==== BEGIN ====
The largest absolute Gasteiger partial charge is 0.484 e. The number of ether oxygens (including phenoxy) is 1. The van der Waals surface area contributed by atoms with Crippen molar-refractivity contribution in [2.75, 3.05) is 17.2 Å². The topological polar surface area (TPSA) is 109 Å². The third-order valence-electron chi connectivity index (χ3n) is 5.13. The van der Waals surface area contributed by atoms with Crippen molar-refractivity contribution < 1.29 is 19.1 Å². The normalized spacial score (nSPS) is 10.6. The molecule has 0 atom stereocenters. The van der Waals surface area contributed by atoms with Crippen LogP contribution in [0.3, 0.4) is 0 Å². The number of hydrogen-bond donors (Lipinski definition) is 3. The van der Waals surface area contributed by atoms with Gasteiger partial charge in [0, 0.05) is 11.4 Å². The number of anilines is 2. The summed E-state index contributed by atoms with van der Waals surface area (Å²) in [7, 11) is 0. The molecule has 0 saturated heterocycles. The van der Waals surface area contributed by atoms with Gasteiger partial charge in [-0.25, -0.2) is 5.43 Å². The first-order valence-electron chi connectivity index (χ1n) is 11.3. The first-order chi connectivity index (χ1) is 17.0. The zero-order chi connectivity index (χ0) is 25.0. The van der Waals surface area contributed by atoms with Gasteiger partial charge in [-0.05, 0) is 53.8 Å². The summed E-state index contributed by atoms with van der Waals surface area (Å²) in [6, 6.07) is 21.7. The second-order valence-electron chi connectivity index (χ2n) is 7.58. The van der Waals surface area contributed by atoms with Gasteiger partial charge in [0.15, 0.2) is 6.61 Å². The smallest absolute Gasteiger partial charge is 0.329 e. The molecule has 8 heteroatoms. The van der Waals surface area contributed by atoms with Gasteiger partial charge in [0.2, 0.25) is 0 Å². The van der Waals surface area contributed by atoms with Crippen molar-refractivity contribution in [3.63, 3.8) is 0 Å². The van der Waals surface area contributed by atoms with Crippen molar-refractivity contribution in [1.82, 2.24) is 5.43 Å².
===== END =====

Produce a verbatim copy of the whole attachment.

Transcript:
The largest absolute Gasteiger partial charge is 0.484 e. The number of ether oxygens (including phenoxy) is 1. The van der Waals surface area contributed by atoms with Crippen molar-refractivity contribution in [2.75, 3.05) is 17.2 Å². The topological polar surface area (TPSA) is 109 Å². The third-order valence-electron chi connectivity index (χ3n) is 5.13. The van der Waals surface area contributed by atoms with Crippen molar-refractivity contribution < 1.29 is 19.1 Å². The normalized spacial score (nSPS) is 10.6. The molecule has 0 atom stereocenters. The van der Waals surface area contributed by atoms with Crippen LogP contribution in [0.3, 0.4) is 0 Å². The number of hydrogen-bond donors (Lipinski definition) is 3. The van der Waals surface area contributed by atoms with Gasteiger partial charge in [0, 0.05) is 11.4 Å². The number of anilines is 2. The summed E-state index contributed by atoms with van der Waals surface area (Å²) in [7, 11) is 0. The molecule has 0 saturated heterocycles. The van der Waals surface area contributed by atoms with Gasteiger partial charge in [-0.25, -0.2) is 5.43 Å². The first-order valence-electron chi connectivity index (χ1n) is 11.3. The first-order chi connectivity index (χ1) is 17.0. The zero-order chi connectivity index (χ0) is 25.0. The van der Waals surface area contributed by atoms with Gasteiger partial charge in [-0.05, 0) is 53.8 Å². The summed E-state index contributed by atoms with van der Waals surface area (Å²) in [6, 6.07) is 21.7. The second-order valence-electron chi connectivity index (χ2n) is 7.58. The van der Waals surface area contributed by atoms with Gasteiger partial charge in [0.15, 0.2) is 6.61 Å². The smallest absolute Gasteiger partial charge is 0.329 e. The molecule has 8 heteroatoms. The van der Waals surface area contributed by atoms with Gasteiger partial charge in [0.2, 0.25) is 0 Å². The van der Waals surface area contributed by atoms with Crippen molar-refractivity contribution in [3.63, 3.8) is 0 Å². The van der Waals surface area contributed by atoms with Crippen molar-refractivity contribution in [1.82, 2.24) is 5.43 Å².